2. The response of Pinus sylvestris to drought: stomatal control of transpiration and hydraulic conductance.

    PubMed

    Irvine, J.; Perks, M. P.; Magnani, F.; Grace, J.

    1998-06-01

    We investigated the impact of drought on the physiology of 41-year-old Scots pine (Pinus sylvestris L.) in central Scotland. Measurements were made of the seasonal course of transpiration, canopy stomatal conductance, needle water potential, xylem water content, soil-to-needle hydraulic resistance, and growth. Comparison was made between drought-treated plots and those receiving average precipitation. In response to drought, transpiration rate declined once volumetric water content (VWC) over the top 20 cm of soil reached a threshold value of 12%. Thereafter, transpiration was a near linear function of soil water content. As the soil water deficit developed, the hydraulic resistance between soil and needles increased by a factor of three as predawn needle water potential declined from -0.54 to -0.71 MPa. A small but significant increase in xylem embolism was detected in 1-year-old shoots. Stomatal control of transpiration prevented needle water potential from declining below -1.5 MPa. Basal area, and shoot and needle growth were significantly reduced in the drought treatment. In the year following the drought, canopy stomatal conductance and soil-to-needle hydraulic resistance recovered. Current-year needle extension recovered, but a significant reduction in basal area increment was evident one year after the drought. The results suggest that, in response to soil water deficit, mature Scots pine closes its stomata sufficiently to prevent the development of substantial xylem embolism. Reduced growth in the year after a severe soil water deficit is most likely to be the result of reduced assimilation in the year of the drought, rather than to any residual embolism carried over from one year to the next. PMID:12651364

  3. Growth and Mycorrhizal Community Structure of Pinus sylvestris Seedlings following the Addition of Forest Litter▿

    PubMed Central

    Aučina, Algis; Rudawska, Maria; Leski, Tomasz; Skridaila, Audrius; Riepšas, Edvardas; Iwanski, Michal

    2007-01-01

    We report the effects of pine and oak litter on species composition and diversity of mycorrhizal fungi colonizing 2-year-old Pinus sylvestris L. seedlings grown in a bare-root nursery in Lithuania. A layer of pine or oak litter was placed on the surface of the nursery bed soil to mimic natural litter cover. Oak litter amendment appeared to be most favorable for seedling survival, with a 73% survival rate, in contrast to the untreated mineral bed soil (44%). The concentrations of total N, P, K, Ca, and Mg were higher in oak growth medium than in pine growth medium. Relative to the control (pH 6.1), the pH was lower in pine growth medium (5.8) and higher in oak growth medium (6.3). There were also twofold and threefold increases in the C content of growth medium with the addition of pine and oak litter, respectively. Among seven mycorrhizal morphotypes, eight different mycorrhizal taxa were identified: Suillus luteus, Suillus variegatus, Wilcoxina mikolae, a Tuber sp., a Tomentella sp., Cenococcum geophilum, Amphinema byssoides, and one unidentified ectomycorrhizal symbiont. Forest litter addition affected the relative abundance of mycorrhizal symbionts more than their overall representation. This was more pronounced for pine litter than for oak litter, with 40% and 25% increases in the abundance of suilloid mycorrhizae, respectively. Our findings provide preliminary evidence that changes in the supply of organic matter through litter manipulation may have far-reaching effects on the chemistry of soil, thus influencing the growth and survival of Scots pine seedlings and their mycorrhizal communities. PMID:17575001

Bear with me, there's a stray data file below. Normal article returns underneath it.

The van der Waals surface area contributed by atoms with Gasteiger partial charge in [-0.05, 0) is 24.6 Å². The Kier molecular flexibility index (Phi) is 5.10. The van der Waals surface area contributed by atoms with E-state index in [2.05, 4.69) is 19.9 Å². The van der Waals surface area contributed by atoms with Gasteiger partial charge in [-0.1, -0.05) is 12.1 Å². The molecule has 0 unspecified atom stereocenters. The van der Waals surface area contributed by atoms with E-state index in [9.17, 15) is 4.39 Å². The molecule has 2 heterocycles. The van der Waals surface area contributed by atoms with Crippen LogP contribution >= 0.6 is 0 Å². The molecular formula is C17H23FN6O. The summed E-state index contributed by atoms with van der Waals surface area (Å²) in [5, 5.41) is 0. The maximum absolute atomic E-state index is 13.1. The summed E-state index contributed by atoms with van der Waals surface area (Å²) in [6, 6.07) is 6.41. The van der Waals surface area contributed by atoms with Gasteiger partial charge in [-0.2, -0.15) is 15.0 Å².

4. Climatic influences on intra-annual stem radial increment of Pinus sylvestris (L.) exposed to drought.

    PubMed

    Oberhuber, Walter; Gruber, Andreas

    2010-06-25

    Within a dry inner Alpine valley in the Eastern Central Alps (750 m a.s.l., Tyrol, Austria) the influence of climate variables (precipitation, air humidity, temperature) and soil water content on intra-annual dynamics of tree-ring development was determined in Scots pine (Pinus sylvestris L.) at two sites differing in soil water availability (xeric and dry-mesic site). Radial stem development was continuously followed during 2007 and 2008 by band dendrometers and repeated micro-sampling of the developing tree rings of mature trees. Daily and seasonal fluctuations of the stem radius, which reached almost half of total annual increment, primarily reflected changes in tree water status and masked radial stem growth especially during drought periods in spring. However, temporal dynamics of intra-annual radial growth determined by both methods were found to be quite similar, when onset of radial growth in dendrometer traces was defined by the occurrence of first enlarging xylem cells. Radial increments during the growing period, which lasted from early April through early August showed statistically significant relationships with precipitation (Kendall τ = 0.234, p < 0.01, and τ = 0.184, p < 0.05, at the xeric and dry-mesic site, respectively) and relative air humidity (Pearson r = 0.290, p < 0.05, and r = 0.306, p < 0.05 at the xeric and dry-mesic site, respectively). Soil water content and air temperature had no influence on radial stem increment. Culmination of radial stem growth was detected at both study plots around mid-May, prior to occurrence of more favourable climatic conditions, i.e. an increase in precipitation during summer. We suggest that the early decrease in radial growth rate is due to a high belowground demand for carbohydrates to ensure adequate resource acquisition on the drought prone substrate. PMID:22003269